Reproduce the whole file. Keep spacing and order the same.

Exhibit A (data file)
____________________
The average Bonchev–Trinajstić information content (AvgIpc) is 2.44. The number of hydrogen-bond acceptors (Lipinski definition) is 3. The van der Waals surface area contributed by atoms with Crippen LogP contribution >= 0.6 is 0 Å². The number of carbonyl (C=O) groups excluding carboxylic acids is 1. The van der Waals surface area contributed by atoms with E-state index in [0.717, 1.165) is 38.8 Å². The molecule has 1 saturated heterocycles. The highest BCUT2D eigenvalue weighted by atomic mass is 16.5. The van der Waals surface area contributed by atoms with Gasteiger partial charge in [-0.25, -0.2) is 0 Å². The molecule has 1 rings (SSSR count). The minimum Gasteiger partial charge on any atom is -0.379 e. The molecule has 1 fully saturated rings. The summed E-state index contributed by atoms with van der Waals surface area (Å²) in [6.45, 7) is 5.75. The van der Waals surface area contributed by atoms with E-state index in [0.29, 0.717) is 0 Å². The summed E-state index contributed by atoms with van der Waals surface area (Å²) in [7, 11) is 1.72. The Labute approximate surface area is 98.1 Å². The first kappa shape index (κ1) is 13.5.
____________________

The average Bonchev–Trinajstić information content (AvgIpc) is 2.44. The number of hydrogen-bond acceptors (Lipinski definition) is 3. The van der Waals surface area contributed by atoms with Crippen LogP contribution >= 0.6 is 0 Å². The number of carbonyl (C=O) groups excluding carboxylic acids is 1. The van der Waals surface area contributed by atoms with E-state index in [0.717, 1.165) is 38.8 Å². The molecule has 1 saturated heterocycles. The highest BCUT2D eigenvalue weighted by atomic mass is 16.5. The van der Waals surface area contributed by atoms with Gasteiger partial charge in [-0.25, -0.2) is 0 Å². The molecule has 1 rings (SSSR count). The minimum Gasteiger partial charge on any atom is -0.379 e. The molecule has 1 fully saturated rings. The summed E-state index contributed by atoms with van der Waals surface area (Å²) in [6.45, 7) is 5.75. The van der Waals surface area contributed by atoms with E-state index in [0.29, 0.717) is 0 Å². The summed E-state index contributed by atoms with van der Waals surface area (Å²) in [7, 11) is 1.72. The Labute approximate surface area is 98.1 Å². The first kappa shape index (κ1) is 13.5.